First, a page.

The federal government wants to weaken confidentiality rules for patients with addictions. This means people who have been in any kind of treatment—even years ago—but will mainly affect methadone patients, because protections for other patients have already been chipped away at.
Patients who have been treated for substance use disorder (SUD) are currently entitled to consent—or not—to the release of their information, under 42 CFR Part 2. And now—in the context of all regulatory authorities wanting to get rid of that consent provision by turning 42 CFR Part 2 into HIPAA, which has no such requirement—SAMHSA is formally proposing a regulatory change. Sometime in May, SAMHSA quietly sent over its proposal to the US Office of Management and Budget, which governs rulemakings to determine if they impact finances. There was no announcement, and I only found out thanks to a tip.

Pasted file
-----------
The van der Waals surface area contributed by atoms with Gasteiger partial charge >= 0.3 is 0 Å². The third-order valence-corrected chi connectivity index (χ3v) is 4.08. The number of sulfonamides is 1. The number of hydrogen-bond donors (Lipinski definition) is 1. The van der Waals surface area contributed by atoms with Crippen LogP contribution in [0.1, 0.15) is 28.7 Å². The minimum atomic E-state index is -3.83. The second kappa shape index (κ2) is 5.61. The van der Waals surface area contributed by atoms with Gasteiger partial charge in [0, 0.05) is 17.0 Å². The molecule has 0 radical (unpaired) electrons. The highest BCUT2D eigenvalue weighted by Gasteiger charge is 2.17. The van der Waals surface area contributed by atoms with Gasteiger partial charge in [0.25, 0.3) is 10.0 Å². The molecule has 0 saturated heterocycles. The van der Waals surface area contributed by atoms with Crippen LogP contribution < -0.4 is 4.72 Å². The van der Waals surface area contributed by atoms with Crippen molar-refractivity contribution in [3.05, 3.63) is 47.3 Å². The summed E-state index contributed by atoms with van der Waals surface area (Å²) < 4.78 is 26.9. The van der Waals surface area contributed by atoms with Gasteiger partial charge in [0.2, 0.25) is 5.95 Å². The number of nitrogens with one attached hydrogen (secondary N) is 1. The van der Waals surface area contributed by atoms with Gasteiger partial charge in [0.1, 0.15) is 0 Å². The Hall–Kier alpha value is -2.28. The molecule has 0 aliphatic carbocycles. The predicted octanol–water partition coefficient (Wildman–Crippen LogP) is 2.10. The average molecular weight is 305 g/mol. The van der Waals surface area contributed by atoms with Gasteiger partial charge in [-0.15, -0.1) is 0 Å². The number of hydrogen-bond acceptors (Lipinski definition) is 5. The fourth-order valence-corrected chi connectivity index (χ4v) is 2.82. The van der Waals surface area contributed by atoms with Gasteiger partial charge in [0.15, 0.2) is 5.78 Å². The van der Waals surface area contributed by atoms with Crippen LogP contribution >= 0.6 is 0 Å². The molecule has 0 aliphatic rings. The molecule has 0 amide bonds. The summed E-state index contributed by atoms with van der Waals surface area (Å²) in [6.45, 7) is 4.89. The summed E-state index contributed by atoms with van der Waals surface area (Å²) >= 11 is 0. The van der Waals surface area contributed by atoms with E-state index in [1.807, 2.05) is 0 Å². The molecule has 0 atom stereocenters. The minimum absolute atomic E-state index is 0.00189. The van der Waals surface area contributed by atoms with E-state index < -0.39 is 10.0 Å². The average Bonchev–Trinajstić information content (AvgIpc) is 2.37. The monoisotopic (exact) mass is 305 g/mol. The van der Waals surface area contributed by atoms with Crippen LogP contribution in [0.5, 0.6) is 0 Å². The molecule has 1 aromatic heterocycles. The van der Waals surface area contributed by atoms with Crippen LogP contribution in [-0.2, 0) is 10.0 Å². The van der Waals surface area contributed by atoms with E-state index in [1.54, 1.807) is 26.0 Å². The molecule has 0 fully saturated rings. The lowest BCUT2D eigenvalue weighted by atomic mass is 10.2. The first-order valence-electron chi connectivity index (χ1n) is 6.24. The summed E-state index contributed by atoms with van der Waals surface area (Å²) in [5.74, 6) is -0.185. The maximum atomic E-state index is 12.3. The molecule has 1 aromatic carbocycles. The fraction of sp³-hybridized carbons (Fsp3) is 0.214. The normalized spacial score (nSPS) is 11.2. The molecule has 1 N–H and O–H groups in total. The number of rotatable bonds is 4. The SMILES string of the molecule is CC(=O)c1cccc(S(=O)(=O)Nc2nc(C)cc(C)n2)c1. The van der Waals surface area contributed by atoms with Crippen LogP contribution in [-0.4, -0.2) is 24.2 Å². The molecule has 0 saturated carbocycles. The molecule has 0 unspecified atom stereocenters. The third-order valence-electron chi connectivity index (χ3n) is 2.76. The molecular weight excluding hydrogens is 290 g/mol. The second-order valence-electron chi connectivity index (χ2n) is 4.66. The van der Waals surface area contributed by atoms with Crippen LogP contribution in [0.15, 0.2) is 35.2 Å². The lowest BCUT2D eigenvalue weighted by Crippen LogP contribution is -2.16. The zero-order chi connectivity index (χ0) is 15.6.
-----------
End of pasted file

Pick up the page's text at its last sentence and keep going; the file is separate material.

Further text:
We don’t know precisely what the proposed rule will say; it’s currently in review. But the summary on OMB’s website makes the broad intent clear:
SAMHSA is proposing broad changes to Confidentiality of Alcohol and Drug Abuse Patient Records, 42 Code of Federal Regulations (CFR) 2, also known as 42 CFR part 2 to remove barriers to coordinated care and permit additional sharing of information among providers and part 2 programs assisting patients with substance use disorders (SUDs).
Read more at: https://filtermag.org/methadone-information-consent/